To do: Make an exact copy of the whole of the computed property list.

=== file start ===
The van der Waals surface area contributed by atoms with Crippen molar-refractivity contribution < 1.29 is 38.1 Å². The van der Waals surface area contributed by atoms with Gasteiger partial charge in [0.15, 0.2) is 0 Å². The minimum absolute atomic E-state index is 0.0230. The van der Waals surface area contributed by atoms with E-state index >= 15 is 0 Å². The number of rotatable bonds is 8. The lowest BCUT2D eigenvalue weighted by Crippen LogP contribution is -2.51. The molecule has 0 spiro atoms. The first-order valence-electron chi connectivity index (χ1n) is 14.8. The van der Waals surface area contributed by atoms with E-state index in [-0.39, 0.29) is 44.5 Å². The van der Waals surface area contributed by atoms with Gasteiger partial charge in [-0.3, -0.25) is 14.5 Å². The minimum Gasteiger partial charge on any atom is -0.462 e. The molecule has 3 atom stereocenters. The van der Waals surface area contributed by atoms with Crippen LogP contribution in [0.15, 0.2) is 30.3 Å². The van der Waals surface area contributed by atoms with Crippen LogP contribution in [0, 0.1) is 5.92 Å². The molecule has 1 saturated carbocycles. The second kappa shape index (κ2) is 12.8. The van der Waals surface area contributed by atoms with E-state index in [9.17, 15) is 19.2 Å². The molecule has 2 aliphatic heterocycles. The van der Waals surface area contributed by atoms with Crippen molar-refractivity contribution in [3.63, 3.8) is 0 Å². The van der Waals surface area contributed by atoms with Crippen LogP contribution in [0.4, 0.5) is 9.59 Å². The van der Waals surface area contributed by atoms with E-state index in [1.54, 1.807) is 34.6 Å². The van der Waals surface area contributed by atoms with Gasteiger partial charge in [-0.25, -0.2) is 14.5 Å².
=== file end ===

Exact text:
The van der Waals surface area contributed by atoms with Crippen molar-refractivity contribution < 1.29 is 38.1 Å². The van der Waals surface area contributed by atoms with Gasteiger partial charge in [0.15, 0.2) is 0 Å². The minimum absolute atomic E-state index is 0.0230. The van der Waals surface area contributed by atoms with E-state index >= 15 is 0 Å². The number of rotatable bonds is 8. The lowest BCUT2D eigenvalue weighted by Crippen LogP contribution is -2.51. The molecule has 0 spiro atoms. The first-order valence-electron chi connectivity index (χ1n) is 14.8. The van der Waals surface area contributed by atoms with E-state index in [-0.39, 0.29) is 44.5 Å². The van der Waals surface area contributed by atoms with Gasteiger partial charge in [-0.3, -0.25) is 14.5 Å². The minimum Gasteiger partial charge on any atom is -0.462 e. The molecule has 3 atom stereocenters. The van der Waals surface area contributed by atoms with Crippen LogP contribution in [0.15, 0.2) is 30.3 Å². The van der Waals surface area contributed by atoms with Crippen LogP contribution in [0, 0.1) is 5.92 Å². The molecule has 1 saturated carbocycles. The second kappa shape index (κ2) is 12.8. The van der Waals surface area contributed by atoms with E-state index in [9.17, 15) is 19.2 Å². The molecule has 2 aliphatic heterocycles. The van der Waals surface area contributed by atoms with Crippen molar-refractivity contribution in [3.63, 3.8) is 0 Å². The van der Waals surface area contributed by atoms with Crippen LogP contribution in [0.4, 0.5) is 9.59 Å². The van der Waals surface area contributed by atoms with E-state index in [1.54, 1.807) is 34.6 Å². The van der Waals surface area contributed by atoms with Gasteiger partial charge in [-0.25, -0.2) is 14.5 Å².